By Dionne Kane
Recently, I asked my pastor a question that stopped him in his tracks. It wasn’t the first time I’d done so, nor the second.
It kind of makes me laugh when I do this because there is this thing Pastor does when he is trying to hide his own confusion. This hand-on-chin-nodding-head-thing while looking all thoughtful and serious. The thing is that it only makes his confusion all the more obvious. So when I have to ask him a hard question it sort of takes away the seriousness of it when I’m laughing as I ask the question. And when you are laughing and proposing a confusing question at the same time, you really ought to assume that there is going to be even more confusion ahead.
The question I asked my Pastor was how I could serve God. Not an uncommon question, and maybe even one you’ve asked your own pastor. The deeper your relationship with God, in my opinion, the more compelled you are to serve, sometimes out of joy but sometimes out of obedience.
The reason Pastor was confused by my question, though, is because I do a fair amount of serving already. It probably seemed a little redundant. I volunteer in the nursery, help with monthly janitorial duties, host a weekly small group, and try to engage our church in a community outreach website. And, well, whatever else comes along that grabs my heart. I am a servant by nature. I thrive on serving, especially when I know that I am glorifying God in what I do.
Once, a long time ago, I actually quit a job I had just started so that I had time to help a friend through a crisis. And it was an easy decision. Easy, in part, because I truly hated the job I had, because I had only worked there a couple of weeks, and because I loved my friend. To me, that was an act of service and glorified God.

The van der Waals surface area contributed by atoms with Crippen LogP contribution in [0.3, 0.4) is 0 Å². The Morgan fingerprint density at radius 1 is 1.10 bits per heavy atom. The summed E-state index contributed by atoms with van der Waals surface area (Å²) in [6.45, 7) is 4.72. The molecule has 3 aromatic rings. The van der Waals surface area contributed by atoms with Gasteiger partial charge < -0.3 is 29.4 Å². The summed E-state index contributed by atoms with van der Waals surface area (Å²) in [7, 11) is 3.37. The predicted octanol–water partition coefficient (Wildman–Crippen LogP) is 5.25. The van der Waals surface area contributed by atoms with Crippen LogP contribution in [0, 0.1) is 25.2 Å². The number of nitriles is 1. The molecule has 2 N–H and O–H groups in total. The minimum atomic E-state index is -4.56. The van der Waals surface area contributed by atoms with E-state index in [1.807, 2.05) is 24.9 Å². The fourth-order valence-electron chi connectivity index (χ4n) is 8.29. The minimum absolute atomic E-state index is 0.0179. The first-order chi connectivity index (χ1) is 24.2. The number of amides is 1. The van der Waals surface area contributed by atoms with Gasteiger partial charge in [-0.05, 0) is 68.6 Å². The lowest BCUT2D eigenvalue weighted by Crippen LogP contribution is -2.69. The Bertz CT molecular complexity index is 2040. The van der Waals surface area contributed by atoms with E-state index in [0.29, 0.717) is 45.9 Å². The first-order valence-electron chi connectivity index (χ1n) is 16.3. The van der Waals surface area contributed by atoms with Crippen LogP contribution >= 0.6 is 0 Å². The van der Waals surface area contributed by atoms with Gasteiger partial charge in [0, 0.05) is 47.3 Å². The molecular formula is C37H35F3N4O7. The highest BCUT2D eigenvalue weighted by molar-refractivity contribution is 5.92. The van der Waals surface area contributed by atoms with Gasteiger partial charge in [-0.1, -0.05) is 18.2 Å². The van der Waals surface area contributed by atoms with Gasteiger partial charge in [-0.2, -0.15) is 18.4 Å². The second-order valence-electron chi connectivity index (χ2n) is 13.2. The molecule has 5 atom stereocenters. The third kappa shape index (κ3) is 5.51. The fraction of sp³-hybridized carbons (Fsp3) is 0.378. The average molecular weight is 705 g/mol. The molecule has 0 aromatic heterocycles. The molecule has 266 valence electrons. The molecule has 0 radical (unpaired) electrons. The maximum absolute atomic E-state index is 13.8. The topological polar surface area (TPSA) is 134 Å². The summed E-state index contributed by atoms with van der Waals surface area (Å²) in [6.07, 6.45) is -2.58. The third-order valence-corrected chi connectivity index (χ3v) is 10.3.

I don’t mind working the nursery three weeks in a row because someone is on vacation and someone else has company coming. In the past I might have been known to be the one that will always cover an absent worker when needed. I love the nursery and the babies, these precious, innocent babies that are such gifts from God. I love the joy of seeing them change from week to week, and the satisfaction of providing exactly everything they need: food, dry diaper, warm arms. I am completely competent, and it’s my way of serving God.
I love setting up a task list of needs and delegating to make sure the person in need gets covered. I enjoy the occasional stress involved in meeting one person’s transportation needs, or getting someone else hot meals during a recovery, or arranging volunteers for back-up childcare. I love helping, knowing that I made a difference. To me, it’s all serving God.
After Pastor awkwardly stumbled through figuring out what I meant, he told me he’d think about it and get back to me, and we went our separate ways: him to the pulpit, and me to one of the back rows with my kids.
Oh, yes, did I mention I have kids of my own to serve? Only three, and the occasional foster child – or two. Pastor preached and I listened, and prayed, and pondered. And I may have even cried a little. As I sat through the service (Ah, that word! It follows me everywhere!) my heart and mind began to be convicted by something. An irritating little itch of truth started poking me.
The question I had asked was how I could serve God. But at the heart of the question was really a different one that I wasn’t even aware of until I began to really think about it, and until the Holy Spirit began poking me with that itchy truth. As my question, and the meaning behind it, began twisting and reforming in my mind, I stumbled flat onto my own selfish nature.